This has not been my most prolific reading month, and it might be my worst month yet for reviewing the books I read. But on the plus side I really enjoyed them all.
My lupus has been flaring, so I have watched a lot of junk TV. But I have squeezed in some “high culture” too. We went to see An Ideal Husband at the Theatre Royal in Bath, which was a lot of fun. It was a transfer of one of those West End productions with an all-star cast and generally I don’t find them to be as good as the star-free plays I see more often, but there is a certain pleasure in seeing famous faces up close.
I also watched the Netflix special everyone’s been talking about: Hannah Gadsby’s Nanette. It is genuinely brilliant. It’s funny and upsetting, smart and different.
Martin John by Anakana Schofield
This is a strange novel about a strange man. Schofield uses a fractured structure to inhabit a fractured mind. It’s a disturbing read, as it should be considering the topics it covers. It’s also occasionally funny, in a very very dark way.
Big Mushy Happy Lump by Sarah Andersen
I have always liked Andersen’s comics, so when I saw she had a book out, I snapped it up. She writes and draws with comedy and pathos about her own life, from the small everyday moments of shopping or being online to the big stuff: friendship, love, career, mental health.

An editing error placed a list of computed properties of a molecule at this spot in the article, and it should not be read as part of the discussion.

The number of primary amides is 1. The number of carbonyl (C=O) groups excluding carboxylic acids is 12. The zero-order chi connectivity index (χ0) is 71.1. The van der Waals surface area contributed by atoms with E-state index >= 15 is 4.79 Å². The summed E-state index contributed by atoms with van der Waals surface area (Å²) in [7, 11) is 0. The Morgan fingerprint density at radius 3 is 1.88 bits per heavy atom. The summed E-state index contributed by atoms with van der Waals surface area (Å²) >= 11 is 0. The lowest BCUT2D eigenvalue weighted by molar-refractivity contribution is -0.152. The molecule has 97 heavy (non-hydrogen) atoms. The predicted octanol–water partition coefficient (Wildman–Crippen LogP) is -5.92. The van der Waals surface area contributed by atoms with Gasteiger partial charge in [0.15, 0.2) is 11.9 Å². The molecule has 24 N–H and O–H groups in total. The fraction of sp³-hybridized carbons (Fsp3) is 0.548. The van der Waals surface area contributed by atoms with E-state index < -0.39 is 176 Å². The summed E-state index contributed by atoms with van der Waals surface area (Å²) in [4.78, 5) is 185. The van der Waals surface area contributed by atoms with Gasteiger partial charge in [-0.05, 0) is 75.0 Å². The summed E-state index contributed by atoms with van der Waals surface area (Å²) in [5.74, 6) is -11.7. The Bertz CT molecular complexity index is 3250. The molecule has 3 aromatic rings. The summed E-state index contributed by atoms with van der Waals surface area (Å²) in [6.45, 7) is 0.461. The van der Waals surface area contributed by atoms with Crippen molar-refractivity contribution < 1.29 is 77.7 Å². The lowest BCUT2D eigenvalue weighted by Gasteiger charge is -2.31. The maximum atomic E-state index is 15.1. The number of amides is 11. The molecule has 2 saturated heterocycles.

Do Androids Dream of Electric Sheep? by Philip K Dick
In a post-apocalyptic San Francisco where most humans have moved to the off-world colonies, it is Rick Deckard’s job to “retire” – kill – escaped androids. The difficulty with this is that the newest line of androids – the Nexus 6 – are so human-like that it takes a time-consuming test to identify them. Like the film, this book deals with the complex issues surrounding artificial intelligence. It’s fascinating and highly entertaining.
Your Name vol. 3 by Makoto Shinkai
This is the final part of the story about body-swapping, possibly time-travelling teenagers Mitsuha and Taki. I’m not quite sure that volumes 2 and 3 lived up to the promise of the first part, but I still enjoyed this and I’m looking forward to watching the anime film of it.
Dead Girls by Alice Bolin
This essay collection starts with analysis of America’s cultural obsession with dead girls, from tabloid coverage of real-life murders to TV dramas. It moves on from there to being about Bolin’s coming of age and moving on to the next step, which for her was realising that her heroes have flaws.